BLOOMINGTON — As Brandt Industries grows its plant north of Normal, the local enterprise zone is growing with it.
Officials plan to expand the zone, a multicounty area eligible for state incentives, to include more property at 19500 N. 1425 East Road in rural Hudson — helping Brandt get a sales tax rebate for materials used in a building project.
"This is just one of the best localized tools that we have for development,” said Zach Dietmeier, vice president of marketing and communications for the Bloomington-Normal Economic Development Council, during Wednesday's McLean County Board finance committee meeting.
Dietmeier said it's not yet known how much Brandt might get back from the state through the enterprise zone. That depends how much Brandt spends on building materials for the expansion, part of $40 million in investment the company plans to make at the former Kongskilde plant.
"It's on the north side, directly north, all the way up to the county road," said Dietmeier. "They haven't said exactly what it is, but it could be storage. A lot of their shipping may be expanded by the roadway, and likely there will be some expansion for their welding operations. Plans can change, though."
The zone, which includes parts of McLean and Ford counties, last grew in 2016 for Destihl's new brewery in northeast Normal. The company got about $150,000 in state tax credits on the $14 million project.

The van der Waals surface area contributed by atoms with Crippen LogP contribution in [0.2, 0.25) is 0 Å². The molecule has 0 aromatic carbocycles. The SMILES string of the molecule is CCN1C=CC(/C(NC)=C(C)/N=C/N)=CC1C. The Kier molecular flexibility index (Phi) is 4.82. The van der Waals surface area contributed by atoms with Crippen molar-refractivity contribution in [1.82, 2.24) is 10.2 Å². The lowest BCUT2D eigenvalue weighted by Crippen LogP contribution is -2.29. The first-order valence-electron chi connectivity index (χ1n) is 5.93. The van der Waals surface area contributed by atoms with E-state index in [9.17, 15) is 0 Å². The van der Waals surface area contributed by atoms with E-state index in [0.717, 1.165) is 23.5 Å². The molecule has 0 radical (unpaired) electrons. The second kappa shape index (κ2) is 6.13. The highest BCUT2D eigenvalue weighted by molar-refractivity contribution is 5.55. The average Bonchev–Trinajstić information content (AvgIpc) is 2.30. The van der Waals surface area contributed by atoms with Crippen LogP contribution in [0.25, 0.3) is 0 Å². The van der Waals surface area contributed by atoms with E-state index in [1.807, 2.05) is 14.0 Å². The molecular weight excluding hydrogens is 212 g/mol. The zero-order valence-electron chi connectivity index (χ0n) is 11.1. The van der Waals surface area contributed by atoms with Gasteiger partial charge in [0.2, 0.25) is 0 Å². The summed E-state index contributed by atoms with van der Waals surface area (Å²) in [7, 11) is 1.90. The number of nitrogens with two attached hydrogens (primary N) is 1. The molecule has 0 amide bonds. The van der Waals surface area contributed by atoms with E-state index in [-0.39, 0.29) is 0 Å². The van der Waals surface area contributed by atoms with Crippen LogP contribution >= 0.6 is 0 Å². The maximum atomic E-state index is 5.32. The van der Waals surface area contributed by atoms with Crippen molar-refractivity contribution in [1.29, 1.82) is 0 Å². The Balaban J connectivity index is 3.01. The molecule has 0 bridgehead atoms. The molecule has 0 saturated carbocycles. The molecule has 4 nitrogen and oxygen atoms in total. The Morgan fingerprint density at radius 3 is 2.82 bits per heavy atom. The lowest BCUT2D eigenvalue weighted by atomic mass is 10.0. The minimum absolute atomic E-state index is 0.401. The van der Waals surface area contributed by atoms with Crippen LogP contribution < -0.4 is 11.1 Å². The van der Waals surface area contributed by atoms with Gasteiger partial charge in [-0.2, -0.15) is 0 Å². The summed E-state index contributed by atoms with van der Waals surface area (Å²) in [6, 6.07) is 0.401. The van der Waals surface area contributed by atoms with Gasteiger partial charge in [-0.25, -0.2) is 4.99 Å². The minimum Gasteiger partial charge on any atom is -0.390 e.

The zone is currently 14.1 square miles and can be up to 15. County Administrator Bill Wasson said officials aren't concerned about running out of available area.
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"Hopefully (we are) in a few years. That means we've identified opportunities to expand the enterprise zone for economic development," he said.
Wednesday's presentation was the first step for the expansion, which must be approved by several public bodies and be the subject of a public hearing. That's expected to be done this spring, said Dietmeier.
The finance committee also advanced a property tax abatement for Brandt, which would total at least $637,000 over five years. That's dependent on the company having 50 full-time employees; Dietmeier said it's close to 90.
That abatement also will need to be approved by several local taxing bodies.
"Both the construction at the plant, including improvements to both exterior and interior, and preparation for expanded workforce ... bodes well for their intentions," Wasson said of the abatement last month.
The Canadian company bought the former Kongskilde plant in 2017 in a deal that included paying $2 million for the site, according to county records. The company also agreed to buy four adjacent parcels for possible expansion.